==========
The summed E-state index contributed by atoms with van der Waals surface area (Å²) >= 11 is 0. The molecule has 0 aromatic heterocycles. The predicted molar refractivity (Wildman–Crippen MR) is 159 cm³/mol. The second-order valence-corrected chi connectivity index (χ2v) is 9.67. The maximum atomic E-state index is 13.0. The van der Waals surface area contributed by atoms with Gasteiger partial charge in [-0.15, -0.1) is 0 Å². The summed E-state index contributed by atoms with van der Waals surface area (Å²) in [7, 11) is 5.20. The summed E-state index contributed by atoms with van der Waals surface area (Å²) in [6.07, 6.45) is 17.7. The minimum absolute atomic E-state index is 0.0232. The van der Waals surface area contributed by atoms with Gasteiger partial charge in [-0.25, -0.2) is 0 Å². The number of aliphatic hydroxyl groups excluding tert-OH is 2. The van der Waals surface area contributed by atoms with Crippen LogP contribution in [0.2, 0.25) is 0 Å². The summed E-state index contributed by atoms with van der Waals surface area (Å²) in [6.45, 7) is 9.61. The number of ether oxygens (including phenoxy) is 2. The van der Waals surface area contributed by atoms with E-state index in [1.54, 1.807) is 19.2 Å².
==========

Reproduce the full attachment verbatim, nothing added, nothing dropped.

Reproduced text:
The summed E-state index contributed by atoms with van der Waals surface area (Å²) >= 11 is 0. The molecule has 0 aromatic heterocycles. The predicted molar refractivity (Wildman–Crippen MR) is 159 cm³/mol. The second-order valence-corrected chi connectivity index (χ2v) is 9.67. The maximum atomic E-state index is 13.0. The van der Waals surface area contributed by atoms with Gasteiger partial charge in [-0.15, -0.1) is 0 Å². The summed E-state index contributed by atoms with van der Waals surface area (Å²) in [7, 11) is 5.20. The summed E-state index contributed by atoms with van der Waals surface area (Å²) in [6.07, 6.45) is 17.7. The minimum absolute atomic E-state index is 0.0232. The van der Waals surface area contributed by atoms with Gasteiger partial charge in [-0.25, -0.2) is 0 Å². The number of aliphatic hydroxyl groups excluding tert-OH is 2. The van der Waals surface area contributed by atoms with Crippen LogP contribution in [0.2, 0.25) is 0 Å². The summed E-state index contributed by atoms with van der Waals surface area (Å²) in [6.45, 7) is 9.61. The number of ether oxygens (including phenoxy) is 2. The van der Waals surface area contributed by atoms with E-state index in [1.54, 1.807) is 19.2 Å².